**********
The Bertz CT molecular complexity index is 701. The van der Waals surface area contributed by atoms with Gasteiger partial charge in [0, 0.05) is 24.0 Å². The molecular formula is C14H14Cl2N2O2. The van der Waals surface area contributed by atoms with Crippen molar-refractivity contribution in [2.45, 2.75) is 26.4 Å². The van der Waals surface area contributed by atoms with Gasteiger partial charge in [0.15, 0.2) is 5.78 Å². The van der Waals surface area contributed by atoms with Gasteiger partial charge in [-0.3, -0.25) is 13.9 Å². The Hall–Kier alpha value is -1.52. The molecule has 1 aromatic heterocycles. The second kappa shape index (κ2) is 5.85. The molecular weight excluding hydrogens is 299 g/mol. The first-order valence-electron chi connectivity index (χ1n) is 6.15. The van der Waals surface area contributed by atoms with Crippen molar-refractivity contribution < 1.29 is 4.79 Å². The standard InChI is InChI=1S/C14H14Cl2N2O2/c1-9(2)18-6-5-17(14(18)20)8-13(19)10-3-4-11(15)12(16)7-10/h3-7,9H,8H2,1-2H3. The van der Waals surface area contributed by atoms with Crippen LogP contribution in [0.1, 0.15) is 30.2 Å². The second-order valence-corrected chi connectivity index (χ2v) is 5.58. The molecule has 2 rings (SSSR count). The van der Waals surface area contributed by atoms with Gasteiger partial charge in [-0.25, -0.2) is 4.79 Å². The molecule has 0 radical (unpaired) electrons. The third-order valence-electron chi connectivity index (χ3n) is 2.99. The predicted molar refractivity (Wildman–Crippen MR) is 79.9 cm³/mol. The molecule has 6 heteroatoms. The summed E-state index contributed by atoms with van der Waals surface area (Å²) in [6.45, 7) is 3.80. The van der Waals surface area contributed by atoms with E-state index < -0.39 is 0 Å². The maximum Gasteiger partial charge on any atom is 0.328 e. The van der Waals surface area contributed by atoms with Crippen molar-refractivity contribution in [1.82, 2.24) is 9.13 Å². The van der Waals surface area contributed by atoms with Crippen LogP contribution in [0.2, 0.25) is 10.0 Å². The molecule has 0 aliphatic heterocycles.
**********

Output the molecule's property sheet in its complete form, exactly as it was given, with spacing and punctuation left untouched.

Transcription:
The Bertz CT molecular complexity index is 701. The van der Waals surface area contributed by atoms with Gasteiger partial charge in [0, 0.05) is 24.0 Å². The molecular formula is C14H14Cl2N2O2. The van der Waals surface area contributed by atoms with Crippen molar-refractivity contribution in [2.45, 2.75) is 26.4 Å². The van der Waals surface area contributed by atoms with Gasteiger partial charge in [0.15, 0.2) is 5.78 Å². The van der Waals surface area contributed by atoms with Gasteiger partial charge in [-0.3, -0.25) is 13.9 Å². The Hall–Kier alpha value is -1.52. The molecule has 1 aromatic heterocycles. The second kappa shape index (κ2) is 5.85. The molecular weight excluding hydrogens is 299 g/mol. The first-order valence-electron chi connectivity index (χ1n) is 6.15. The van der Waals surface area contributed by atoms with Crippen molar-refractivity contribution < 1.29 is 4.79 Å². The standard InChI is InChI=1S/C14H14Cl2N2O2/c1-9(2)18-6-5-17(14(18)20)8-13(19)10-3-4-11(15)12(16)7-10/h3-7,9H,8H2,1-2H3. The van der Waals surface area contributed by atoms with Crippen LogP contribution in [0.1, 0.15) is 30.2 Å². The second-order valence-corrected chi connectivity index (χ2v) is 5.58. The molecule has 2 rings (SSSR count). The van der Waals surface area contributed by atoms with Gasteiger partial charge in [-0.25, -0.2) is 4.79 Å². The molecule has 0 radical (unpaired) electrons. The third-order valence-electron chi connectivity index (χ3n) is 2.99. The predicted molar refractivity (Wildman–Crippen MR) is 79.9 cm³/mol. The molecule has 6 heteroatoms. The summed E-state index contributed by atoms with van der Waals surface area (Å²) in [6.45, 7) is 3.80. The van der Waals surface area contributed by atoms with E-state index < -0.39 is 0 Å². The maximum Gasteiger partial charge on any atom is 0.328 e. The van der Waals surface area contributed by atoms with Crippen molar-refractivity contribution in [1.82, 2.24) is 9.13 Å². The van der Waals surface area contributed by atoms with Crippen LogP contribution in [0.2, 0.25) is 10.0 Å². The molecule has 0 aliphatic heterocycles.